PS All that being said, much to my surprise, I managed to place this year (don't ask how I pulled that off, I'm in shock myself) and am going to compete in New York in a month. I am snowboarding in MT next week but will post all my adventures as they happen when I get back. I get to train with Mary Jarvis and a bunch of yogis I have total ga-ga eyes for, like Allan and Gianna and Zeb. I'm calling that week of training, "MJ and the All-Stars (+Kate)!" If they're cool with it, I'm going to blog about my experience with them. 

Thursday, January 10, 2013

Introducing the R&B Cleanse

I have invented a new diet. I expect it to be all the rage. Angelina Jolie will be singing its praise in Vogue by the end of the month. Am I a dietitian? No. Do I know if it has any medical benefits as opposed to the diets already out there? No. Is it really just a cleanse that I am too lazy to do properly? Yes.

I don't think that really matters. It's weird and has a catchy name: R&B. Hollywood will eat it up.

This is how the R&B diet came about:

I was attempting my first juice fast when I realized I do not own a juicer. No problem, smoothie fast.
Day 1 of my smoothie fast: Yum. But I realized I had leftover cheesy pasta. I hate food going to waste. I'll just finish it up real fast.

Day 2 of smoothie fast: I feel like I am just shoving whatever I can find into a blender. This inspires an idea, Can't I just shove a steak into the blender? I mean, technically that would still be a smoothie.

I don't purée a steak, but I decide maybe there isn't much difference between my smoothies and salads anyway. So I eat a few salads. I decide "raw" is a much better way to describe my diet. I mean, aside from that cheesy pasta.

Day 2, 12th hour of my raw diet: I don't have nearly enough seeds in the house to make anything remotely appealing and it is too cold outside to gather nuts from the grocery store 30 feet from my house. I spot the chocolate covered banana in my freezer. The banana itself is raw; it's just the chocolate that isn't. I peel most of the chocolate off, then procede to pick at the chocolate pieces. Close enough.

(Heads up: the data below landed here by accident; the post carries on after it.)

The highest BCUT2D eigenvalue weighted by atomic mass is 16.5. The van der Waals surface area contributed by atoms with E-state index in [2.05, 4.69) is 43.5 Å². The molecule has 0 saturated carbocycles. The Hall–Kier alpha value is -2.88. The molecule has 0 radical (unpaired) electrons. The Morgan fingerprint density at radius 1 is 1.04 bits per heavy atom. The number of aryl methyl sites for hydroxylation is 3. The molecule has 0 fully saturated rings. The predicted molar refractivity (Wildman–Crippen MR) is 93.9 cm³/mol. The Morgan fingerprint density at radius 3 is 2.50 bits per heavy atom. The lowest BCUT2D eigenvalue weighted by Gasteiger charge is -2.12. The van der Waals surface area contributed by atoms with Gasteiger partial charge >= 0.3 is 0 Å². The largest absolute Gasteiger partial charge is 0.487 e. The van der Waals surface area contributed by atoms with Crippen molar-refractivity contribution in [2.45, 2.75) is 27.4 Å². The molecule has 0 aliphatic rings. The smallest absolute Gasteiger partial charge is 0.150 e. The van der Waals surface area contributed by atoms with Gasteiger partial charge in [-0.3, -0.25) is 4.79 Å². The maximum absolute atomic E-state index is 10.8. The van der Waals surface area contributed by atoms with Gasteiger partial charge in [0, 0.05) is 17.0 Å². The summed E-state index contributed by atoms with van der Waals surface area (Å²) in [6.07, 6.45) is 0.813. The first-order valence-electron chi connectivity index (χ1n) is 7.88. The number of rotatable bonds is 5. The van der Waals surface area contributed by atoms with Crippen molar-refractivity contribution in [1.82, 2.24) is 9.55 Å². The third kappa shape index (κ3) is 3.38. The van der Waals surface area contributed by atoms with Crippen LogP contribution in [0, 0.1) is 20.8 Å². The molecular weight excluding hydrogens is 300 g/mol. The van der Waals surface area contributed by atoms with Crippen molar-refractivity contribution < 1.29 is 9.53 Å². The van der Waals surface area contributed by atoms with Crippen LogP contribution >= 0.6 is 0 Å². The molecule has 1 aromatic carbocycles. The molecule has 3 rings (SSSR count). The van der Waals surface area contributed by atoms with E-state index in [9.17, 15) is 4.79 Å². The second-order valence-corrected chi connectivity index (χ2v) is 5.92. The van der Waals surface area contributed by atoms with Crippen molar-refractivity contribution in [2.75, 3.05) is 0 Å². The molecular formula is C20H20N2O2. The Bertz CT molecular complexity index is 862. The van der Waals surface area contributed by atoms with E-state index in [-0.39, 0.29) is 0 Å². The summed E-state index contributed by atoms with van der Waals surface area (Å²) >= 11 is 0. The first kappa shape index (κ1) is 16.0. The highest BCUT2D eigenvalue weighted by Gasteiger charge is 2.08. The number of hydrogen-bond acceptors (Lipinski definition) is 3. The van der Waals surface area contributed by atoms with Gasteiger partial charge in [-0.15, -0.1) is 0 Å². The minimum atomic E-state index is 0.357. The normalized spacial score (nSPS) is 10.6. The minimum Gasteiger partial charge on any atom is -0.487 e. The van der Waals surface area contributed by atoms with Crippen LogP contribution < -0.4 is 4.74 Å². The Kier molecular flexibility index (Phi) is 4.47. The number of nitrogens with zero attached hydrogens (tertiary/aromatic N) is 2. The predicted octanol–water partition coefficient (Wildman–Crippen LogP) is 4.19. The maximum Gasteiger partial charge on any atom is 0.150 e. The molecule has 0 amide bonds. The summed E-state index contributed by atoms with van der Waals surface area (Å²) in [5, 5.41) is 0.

Day 2, 16th hour of my raw diet: I decide that I should have planned better, stocking up on nuts and spirolina like a squirrel before winter. I am so tired I am ready for bed at 4pm. I decide randomly that I must not be getting enough protein. I decide beans are okay. I make a salad with spiced beans. I eat the whole can. The R&B diet is born: Raw + Beans.

Day 3: I figure these are supposed to be short-term cleanses anyways and decide to let myself off the hook. If I can make it raw (and beans) for the rest of the day I will consider this cleanse a success.

I make it until 8pm. Good enough.

Contemplating the Nature of Leaves

Thursday, January 3, 2013

Salsa Recipe

In the spirit of New Years resolutions (and to appease the salsa god, Danielle, for the vegetarian post), I would like to post a helpful hint for keeping healthy.

For those of us who enjoy the occasional green juice but are massive fans of solid, hearty food, here is my favorite salsa recipe. Mainly, it's my favorite because it's easy, and cooking is more time consuming than any necessity has a right to be, but it's got good flavor too:

A bunch of tomatoes (4 maybe?)
A handful of fresh basil
1 TBSP olive oil
1/2 an onion

2 chili peppers (sloppily deseeded*)

Salt and pepper to taste (go ahead, indulge in salt, we sweat it out)

Throw everything in a food processor and give it a whirl. (Do the tomatoes last so they don't get all frothy.)

You can make this salsa in a minute and it will add massive flavor to your meals without many calories. Added bonus, by topping your food with chopped fresh veggies you're adding nutrients too.

Things to do with your salsa to make an instant meal:

Instead of salad dressing
Top a pile of beans
Top a pile of quinoa
Top a pile of steamed root veggies
Top a pile of ...well you get the idea.

Happy 2013 everyone!

* Sloppy = be lazy about it. No anal retentive cooks here. Get a good 60% out and call it good enough. The lazier you are the hotter the salsa will be.